Parkmont's History & Mission
Our Mission Today...

How do we help adolescents develop the confidence and skills they need to move ahead energetically with their lives?

At Parkmont we build a community where students ally themselves with creative adults whose driving concern is their success and well-being. We challenge them with an academic program that fuses adolescent interests with traditional disciplines and respects the variety of their talents and motivations. We provide them with substantial experience in the world beyond school that invites them to see more clearly the possibilities ahead. Our students get ready to chart their own course, and we make sure they’re prepared for the journey.

Parkmont’s Origin

Parkmont School was founded in 1972. It was started as a cooperative parent-run middle school and soon moved to a Board-operated 501(c)(3). The original concept came out of a melding of the Parkway Program (“Park”), aka Schools without Walls, and the Montessori philosophy (“mont”).

When students and parents came together to create the school, the following goals were set forth as the foundation of Parkmont School. Most of these ideas are still strong in our curriculum today.

Student Goals Adapted from Holland Montessori Lyceum

  • To permit student’s initiative, individually and in group
  • To have contact with society
  • To do “practical work”
  • To learn responsibility toward oneself and others
  • To develop self-control
  • To acquire a sense of man’s universal interdependence
  • To acquire insight into what can best be learned from one’s own experience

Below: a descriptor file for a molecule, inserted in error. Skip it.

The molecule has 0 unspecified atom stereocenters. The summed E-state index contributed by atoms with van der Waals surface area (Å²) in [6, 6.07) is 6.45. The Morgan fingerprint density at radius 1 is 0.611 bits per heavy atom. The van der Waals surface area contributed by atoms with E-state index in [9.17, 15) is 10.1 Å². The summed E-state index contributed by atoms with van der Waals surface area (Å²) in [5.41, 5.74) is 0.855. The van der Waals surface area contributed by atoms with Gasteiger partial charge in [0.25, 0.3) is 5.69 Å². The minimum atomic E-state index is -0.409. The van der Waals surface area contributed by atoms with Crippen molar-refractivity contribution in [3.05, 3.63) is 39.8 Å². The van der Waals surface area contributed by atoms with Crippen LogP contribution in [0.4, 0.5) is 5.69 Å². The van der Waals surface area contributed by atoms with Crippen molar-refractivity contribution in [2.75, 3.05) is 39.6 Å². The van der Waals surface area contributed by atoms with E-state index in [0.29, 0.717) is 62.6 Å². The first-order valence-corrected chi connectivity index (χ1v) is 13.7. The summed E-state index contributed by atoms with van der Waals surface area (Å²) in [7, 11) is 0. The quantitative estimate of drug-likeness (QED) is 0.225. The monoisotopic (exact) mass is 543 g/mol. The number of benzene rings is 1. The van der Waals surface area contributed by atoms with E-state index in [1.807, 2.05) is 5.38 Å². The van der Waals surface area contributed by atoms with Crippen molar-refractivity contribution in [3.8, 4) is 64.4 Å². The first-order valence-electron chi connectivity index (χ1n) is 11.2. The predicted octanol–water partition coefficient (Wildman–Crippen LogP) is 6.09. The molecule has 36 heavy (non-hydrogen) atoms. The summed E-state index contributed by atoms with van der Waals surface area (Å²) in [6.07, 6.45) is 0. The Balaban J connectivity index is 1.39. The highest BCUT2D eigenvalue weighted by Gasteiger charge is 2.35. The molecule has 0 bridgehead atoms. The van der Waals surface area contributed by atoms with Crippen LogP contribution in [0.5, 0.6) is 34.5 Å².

• To develop ethical values
  • To develop a personal philosophy of life which will serve as a filter for media (cultural) stimuli

Student Goals Adapted from Parkway Language

  • To become a person effective in urban society (continuing after graduation)
  • To develop skills of management which are the source of power in a community
  • To help understand oneself and one’s environment
  • To develop basic skills of language and math — stress on listening and speaking
  • To learn to be responsible for one’s own education, i.e., to become “self-propelling” and to accept the consequences of one”s actions
  • To enable those capable and interested to go on to college or other post-secondary education
  • To become a better, more active citizen
  • To learn what must be useful in life
  • To become inquisitive and “open” individuals
  • To develop initiative
  • To discover the nature of the social organization of which one is a part
  • To become process oriented

In 1990, we merged with Somerset School, located on 16th Street, and acquired both their high school and their beautiful building. We are still here today (in our 50th year of operation!), educating 6-12th graders and teaching the philosophies of both Parkmont and Somerset.